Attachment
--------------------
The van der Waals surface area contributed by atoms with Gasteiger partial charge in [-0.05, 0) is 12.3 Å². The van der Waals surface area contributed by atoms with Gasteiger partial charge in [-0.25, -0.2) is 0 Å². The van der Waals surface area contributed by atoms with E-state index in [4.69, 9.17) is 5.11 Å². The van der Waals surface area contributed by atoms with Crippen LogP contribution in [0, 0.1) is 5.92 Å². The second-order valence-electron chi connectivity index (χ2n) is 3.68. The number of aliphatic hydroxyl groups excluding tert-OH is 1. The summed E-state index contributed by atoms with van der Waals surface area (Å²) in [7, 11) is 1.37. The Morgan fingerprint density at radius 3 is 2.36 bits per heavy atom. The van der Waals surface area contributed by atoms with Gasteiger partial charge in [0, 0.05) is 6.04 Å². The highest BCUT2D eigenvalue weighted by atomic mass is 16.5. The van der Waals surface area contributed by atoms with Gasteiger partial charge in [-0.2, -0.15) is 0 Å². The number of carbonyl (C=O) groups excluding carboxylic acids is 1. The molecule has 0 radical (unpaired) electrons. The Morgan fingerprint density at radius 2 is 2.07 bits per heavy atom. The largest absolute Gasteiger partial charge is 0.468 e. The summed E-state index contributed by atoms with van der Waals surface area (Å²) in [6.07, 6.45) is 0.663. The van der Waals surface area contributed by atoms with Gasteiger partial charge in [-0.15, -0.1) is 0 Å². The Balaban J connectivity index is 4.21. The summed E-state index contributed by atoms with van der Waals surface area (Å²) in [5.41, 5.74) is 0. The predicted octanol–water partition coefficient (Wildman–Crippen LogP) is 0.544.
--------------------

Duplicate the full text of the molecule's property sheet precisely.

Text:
The van der Waals surface area contributed by atoms with Gasteiger partial charge in [-0.05, 0) is 12.3 Å². The van der Waals surface area contributed by atoms with Gasteiger partial charge in [-0.25, -0.2) is 0 Å². The van der Waals surface area contributed by atoms with E-state index in [4.69, 9.17) is 5.11 Å². The van der Waals surface area contributed by atoms with Crippen LogP contribution in [0, 0.1) is 5.92 Å². The second-order valence-electron chi connectivity index (χ2n) is 3.68. The number of aliphatic hydroxyl groups excluding tert-OH is 1. The summed E-state index contributed by atoms with van der Waals surface area (Å²) in [7, 11) is 1.37. The Morgan fingerprint density at radius 3 is 2.36 bits per heavy atom. The van der Waals surface area contributed by atoms with Gasteiger partial charge in [0, 0.05) is 6.04 Å². The highest BCUT2D eigenvalue weighted by atomic mass is 16.5. The van der Waals surface area contributed by atoms with Gasteiger partial charge in [-0.2, -0.15) is 0 Å². The number of carbonyl (C=O) groups excluding carboxylic acids is 1. The molecule has 0 radical (unpaired) electrons. The Morgan fingerprint density at radius 2 is 2.07 bits per heavy atom. The largest absolute Gasteiger partial charge is 0.468 e. The summed E-state index contributed by atoms with van der Waals surface area (Å²) in [6.07, 6.45) is 0.663. The van der Waals surface area contributed by atoms with Gasteiger partial charge in [-0.15, -0.1) is 0 Å². The Balaban J connectivity index is 4.21. The summed E-state index contributed by atoms with van der Waals surface area (Å²) in [5.41, 5.74) is 0. The predicted octanol–water partition coefficient (Wildman–Crippen LogP) is 0.544.